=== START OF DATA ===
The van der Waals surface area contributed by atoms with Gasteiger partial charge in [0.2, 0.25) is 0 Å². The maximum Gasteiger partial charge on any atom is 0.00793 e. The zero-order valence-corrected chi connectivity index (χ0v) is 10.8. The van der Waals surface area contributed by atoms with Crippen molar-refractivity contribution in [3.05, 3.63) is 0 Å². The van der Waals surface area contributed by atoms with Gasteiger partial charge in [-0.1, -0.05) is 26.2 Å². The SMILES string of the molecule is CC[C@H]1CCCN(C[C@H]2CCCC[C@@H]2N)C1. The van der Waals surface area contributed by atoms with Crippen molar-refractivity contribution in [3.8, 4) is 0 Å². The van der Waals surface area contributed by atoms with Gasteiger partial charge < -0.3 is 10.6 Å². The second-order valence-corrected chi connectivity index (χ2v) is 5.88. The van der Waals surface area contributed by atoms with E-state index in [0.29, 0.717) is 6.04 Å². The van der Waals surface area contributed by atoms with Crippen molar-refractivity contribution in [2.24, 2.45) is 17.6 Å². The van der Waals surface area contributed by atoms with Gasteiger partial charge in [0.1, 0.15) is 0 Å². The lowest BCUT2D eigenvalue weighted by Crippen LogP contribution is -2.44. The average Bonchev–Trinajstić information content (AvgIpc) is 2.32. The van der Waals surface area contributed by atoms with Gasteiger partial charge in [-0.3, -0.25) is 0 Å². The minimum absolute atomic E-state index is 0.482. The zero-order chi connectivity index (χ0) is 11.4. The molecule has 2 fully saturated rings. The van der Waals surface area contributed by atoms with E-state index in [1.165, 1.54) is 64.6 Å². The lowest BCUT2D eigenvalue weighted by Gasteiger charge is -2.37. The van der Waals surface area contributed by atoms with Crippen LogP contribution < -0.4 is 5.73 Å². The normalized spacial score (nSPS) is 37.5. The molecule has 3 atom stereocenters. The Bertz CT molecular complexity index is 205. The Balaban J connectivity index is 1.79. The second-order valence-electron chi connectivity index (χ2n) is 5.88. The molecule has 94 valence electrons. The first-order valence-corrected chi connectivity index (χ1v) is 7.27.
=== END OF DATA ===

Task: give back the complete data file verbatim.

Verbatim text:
The van der Waals surface area contributed by atoms with Gasteiger partial charge in [0.2, 0.25) is 0 Å². The maximum Gasteiger partial charge on any atom is 0.00793 e. The zero-order valence-corrected chi connectivity index (χ0v) is 10.8. The van der Waals surface area contributed by atoms with Crippen molar-refractivity contribution in [3.05, 3.63) is 0 Å². The van der Waals surface area contributed by atoms with Gasteiger partial charge in [-0.1, -0.05) is 26.2 Å². The SMILES string of the molecule is CC[C@H]1CCCN(C[C@H]2CCCC[C@@H]2N)C1. The van der Waals surface area contributed by atoms with Crippen molar-refractivity contribution in [3.8, 4) is 0 Å². The van der Waals surface area contributed by atoms with Gasteiger partial charge < -0.3 is 10.6 Å². The second-order valence-corrected chi connectivity index (χ2v) is 5.88. The van der Waals surface area contributed by atoms with E-state index in [0.29, 0.717) is 6.04 Å². The van der Waals surface area contributed by atoms with Crippen molar-refractivity contribution in [2.24, 2.45) is 17.6 Å². The van der Waals surface area contributed by atoms with Gasteiger partial charge in [0.1, 0.15) is 0 Å². The lowest BCUT2D eigenvalue weighted by Crippen LogP contribution is -2.44. The average Bonchev–Trinajstić information content (AvgIpc) is 2.32. The van der Waals surface area contributed by atoms with Gasteiger partial charge in [-0.3, -0.25) is 0 Å². The minimum absolute atomic E-state index is 0.482. The zero-order chi connectivity index (χ0) is 11.4. The molecule has 2 fully saturated rings. The van der Waals surface area contributed by atoms with E-state index in [1.165, 1.54) is 64.6 Å². The lowest BCUT2D eigenvalue weighted by Gasteiger charge is -2.37. The van der Waals surface area contributed by atoms with Crippen LogP contribution < -0.4 is 5.73 Å². The normalized spacial score (nSPS) is 37.5. The molecule has 3 atom stereocenters. The Bertz CT molecular complexity index is 205. The Balaban J connectivity index is 1.79. The second-order valence-electron chi connectivity index (χ2n) is 5.88. The molecule has 94 valence electrons. The first-order valence-corrected chi connectivity index (χ1v) is 7.27.